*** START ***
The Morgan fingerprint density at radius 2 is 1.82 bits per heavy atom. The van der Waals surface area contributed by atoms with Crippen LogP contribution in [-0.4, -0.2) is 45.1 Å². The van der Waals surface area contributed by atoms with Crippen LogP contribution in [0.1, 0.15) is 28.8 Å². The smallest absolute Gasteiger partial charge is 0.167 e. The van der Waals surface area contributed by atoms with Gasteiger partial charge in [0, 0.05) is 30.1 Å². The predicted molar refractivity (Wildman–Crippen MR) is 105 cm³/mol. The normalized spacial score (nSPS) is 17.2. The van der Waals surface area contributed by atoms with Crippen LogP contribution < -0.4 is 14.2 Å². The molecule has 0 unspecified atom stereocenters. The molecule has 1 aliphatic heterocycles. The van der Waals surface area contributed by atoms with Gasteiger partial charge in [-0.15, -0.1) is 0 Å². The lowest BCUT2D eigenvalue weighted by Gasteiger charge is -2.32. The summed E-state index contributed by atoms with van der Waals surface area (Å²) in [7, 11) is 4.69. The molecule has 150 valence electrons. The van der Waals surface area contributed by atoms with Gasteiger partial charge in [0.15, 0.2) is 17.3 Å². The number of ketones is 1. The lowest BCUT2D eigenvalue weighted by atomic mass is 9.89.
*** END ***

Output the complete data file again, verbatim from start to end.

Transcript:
The Morgan fingerprint density at radius 2 is 1.82 bits per heavy atom. The van der Waals surface area contributed by atoms with Crippen LogP contribution in [-0.4, -0.2) is 45.1 Å². The van der Waals surface area contributed by atoms with Crippen LogP contribution in [0.1, 0.15) is 28.8 Å². The smallest absolute Gasteiger partial charge is 0.167 e. The van der Waals surface area contributed by atoms with Gasteiger partial charge in [0, 0.05) is 30.1 Å². The predicted molar refractivity (Wildman–Crippen MR) is 105 cm³/mol. The normalized spacial score (nSPS) is 17.2. The van der Waals surface area contributed by atoms with Crippen LogP contribution < -0.4 is 14.2 Å². The molecule has 0 unspecified atom stereocenters. The molecule has 1 aliphatic heterocycles. The van der Waals surface area contributed by atoms with Gasteiger partial charge in [-0.15, -0.1) is 0 Å². The lowest BCUT2D eigenvalue weighted by Gasteiger charge is -2.32. The summed E-state index contributed by atoms with van der Waals surface area (Å²) in [7, 11) is 4.69. The molecule has 150 valence electrons. The van der Waals surface area contributed by atoms with Gasteiger partial charge in [0.15, 0.2) is 17.3 Å². The number of ketones is 1. The lowest BCUT2D eigenvalue weighted by atomic mass is 9.89.